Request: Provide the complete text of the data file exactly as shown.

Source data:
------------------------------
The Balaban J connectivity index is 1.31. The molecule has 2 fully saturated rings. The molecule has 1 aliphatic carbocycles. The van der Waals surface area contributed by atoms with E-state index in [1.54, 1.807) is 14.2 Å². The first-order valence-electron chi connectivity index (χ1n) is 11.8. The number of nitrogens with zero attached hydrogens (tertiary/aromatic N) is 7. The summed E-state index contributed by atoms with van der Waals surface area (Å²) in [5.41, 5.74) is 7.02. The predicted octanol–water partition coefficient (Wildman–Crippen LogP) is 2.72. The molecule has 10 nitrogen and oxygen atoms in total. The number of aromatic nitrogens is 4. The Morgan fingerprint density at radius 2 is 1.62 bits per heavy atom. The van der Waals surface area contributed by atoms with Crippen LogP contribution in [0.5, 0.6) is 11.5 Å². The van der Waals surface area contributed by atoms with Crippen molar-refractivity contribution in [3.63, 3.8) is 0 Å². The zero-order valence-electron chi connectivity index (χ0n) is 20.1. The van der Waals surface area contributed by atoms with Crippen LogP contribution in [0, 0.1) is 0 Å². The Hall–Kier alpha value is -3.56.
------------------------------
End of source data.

The Balaban J connectivity index is 1.31. The molecule has 2 fully saturated rings. The molecule has 1 aliphatic carbocycles. The van der Waals surface area contributed by atoms with E-state index in [1.54, 1.807) is 14.2 Å². The first-order valence-electron chi connectivity index (χ1n) is 11.8. The number of nitrogens with zero attached hydrogens (tertiary/aromatic N) is 7. The summed E-state index contributed by atoms with van der Waals surface area (Å²) in [5.41, 5.74) is 7.02. The predicted octanol–water partition coefficient (Wildman–Crippen LogP) is 2.72. The molecule has 10 nitrogen and oxygen atoms in total. The number of aromatic nitrogens is 4. The Morgan fingerprint density at radius 2 is 1.62 bits per heavy atom. The van der Waals surface area contributed by atoms with Crippen LogP contribution in [0.5, 0.6) is 11.5 Å². The van der Waals surface area contributed by atoms with Crippen molar-refractivity contribution in [3.63, 3.8) is 0 Å². The zero-order valence-electron chi connectivity index (χ0n) is 20.1. The van der Waals surface area contributed by atoms with Crippen LogP contribution in [0, 0.1) is 0 Å². The Hall–Kier alpha value is -3.56.